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What Have You Been Reading?


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#1 The Harsh

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Posted 12 June 2012 - 07:16 AM

I have enough faith in the RW community to believe we read more than just baseball books. As interesting as they are, it's only one narrow aspect of literature as a whole. So what's piqued your interest lately?

I'm ashamed to say I haven't been reading nearly as much as I should be. I've been stuck on the new Stephen King novel, 11/22/63, for about two weeks now, which is annoying, as I'm somewhat OCD about finishing books. The plot deals with Jake, a high school teacher, learning of a wormhole that allows him to travel back in time to one date, and one date only: 9/9/58. After wandering around for a while and coming back to the present, he's blindsided by a single, engrained idea: What if I can save Kennedy's life? However, he soon learns the past has all sorts of rules, and it's not exactly willing to let itself be changed, especially in such a monumental fashion.

It's a good read, and I'm in the last hundred page range, but King should go back to horror. It's his bread-and-butter for a reason. The characters are fleshed out as ever, though, but there's something missing - I can't quite put my finger on it, but I'd have to say it's the absence of children - their innocence, perseverance, and acting as a battered shield against evil - as a focal point.

I'll whip up an actual review once I'm done. I also plan on rereading The Great Gatsby (only read it once, which is apparently an American sin), and then starting The Greater Journey: Americans in Paris by David McCullough.

So, fellow imposters of literacy and intellect, what's been leading you towards blindness?
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#2 dzemens

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Posted 12 June 2012 - 08:02 AM

I recently read Ishmael, by Daniel Quinn. A very good, thought provoking read regarding mans place in this world and if it is truly mans destiny to rule the world or if there is more to it than that.

Also just finished up The Road to Serfdom by F.A. Hayek which does a wonderful job exposing the danger of government control of decision making regarding economics, and the tyranny which almost certainly will result. This book was written many years ago, and Hayek was a bit of a lone voice at the time regarding this topic.

The Great Gatsby is a good read and Ill be honest Im pretty excited about the movie adaptation coming out soon. If you like that Id also suggest you pick up The Collected Works of F. Scott Fitzgerald, which is a collection of 21 short stories of his.
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#3 The Harsh

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Posted 12 June 2012 - 08:22 AM

I recently read Ishmael, by Daniel Quinn. A very good, thought provoking read regarding mans place in this world and if it is truly mans destiny to rule the world or if there is more to it than that.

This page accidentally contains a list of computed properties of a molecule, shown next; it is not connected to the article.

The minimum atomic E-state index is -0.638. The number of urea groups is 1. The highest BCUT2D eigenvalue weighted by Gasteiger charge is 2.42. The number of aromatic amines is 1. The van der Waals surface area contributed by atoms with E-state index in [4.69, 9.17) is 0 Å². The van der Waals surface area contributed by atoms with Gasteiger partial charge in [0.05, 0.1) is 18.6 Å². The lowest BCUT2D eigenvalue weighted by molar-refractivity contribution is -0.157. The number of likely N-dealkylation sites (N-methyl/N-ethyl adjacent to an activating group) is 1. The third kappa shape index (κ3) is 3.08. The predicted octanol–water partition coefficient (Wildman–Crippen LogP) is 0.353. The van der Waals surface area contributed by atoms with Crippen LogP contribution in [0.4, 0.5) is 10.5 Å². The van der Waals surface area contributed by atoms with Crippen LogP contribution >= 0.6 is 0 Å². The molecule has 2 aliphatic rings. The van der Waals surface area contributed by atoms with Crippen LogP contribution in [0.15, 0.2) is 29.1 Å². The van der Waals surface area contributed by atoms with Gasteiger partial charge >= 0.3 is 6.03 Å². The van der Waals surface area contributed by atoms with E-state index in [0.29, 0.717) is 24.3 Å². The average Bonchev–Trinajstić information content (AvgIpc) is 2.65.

Also just finished up The Road to Serfdom by F.A. Hayek which does a wonderful job exposing the danger of government control of decision making regarding economics, and the tyranny which almost certainly will result. This book was written many years ago, and Hayek was a bit of a lone voice at the time regarding this topic.

The Great Gatsby is a good read and Ill be honest Im pretty excited about the movie adaptation coming out soon. If you like that Id also suggest you pick up The Collected Works of F. Scott Fitzgerald, which is a collection of 21 short stories of his.


I've read The Road to Serfdom, and I find it very interesting. F.A. Hayek was truly a pioneer. Have you read Freakanomics and its sequel? Not nearly as heavy as Hayek's work, but interesting nonetheless. It makes some crazy correlations and truly shows how the market can't be predicted because the human element can't be predicted.

I put Ishmael down on my "Books to Read" list. Did you go through the entire trilogy?

The Gatsby adaptation better be done justice, or they're ruining an American classic. I can definitely see Leo as Gatsby; he has that anachronistic debonaire style to him, which served him well in time-piece movies (even one like Gangs, where he was little more than a ruffian). However, my personal choice for the role would've been someone a bit less striking. Gatsby's legend precedes him - he's a normal guy. And while I love Leo because he does portray the everyday man in most movies, his fame serves as an inherent disservice to the character of Jay, IMO. Then again, reading over the last two sentences, there's definitely a parallel there. I think he'll be great (he never hasn't been), but I wanted to see someone a bit more "ordinary" in the role, in the vein of Edward Norton. But, again, I think Leo will be stellar and he's one of my favorite actors. I was convinced he could pull it off as soon as I heard they cast him, especially after watching Revolutionary Road (speaking of which, Sam Mendes would've made a great director for this movie, with his affinity for social commentary).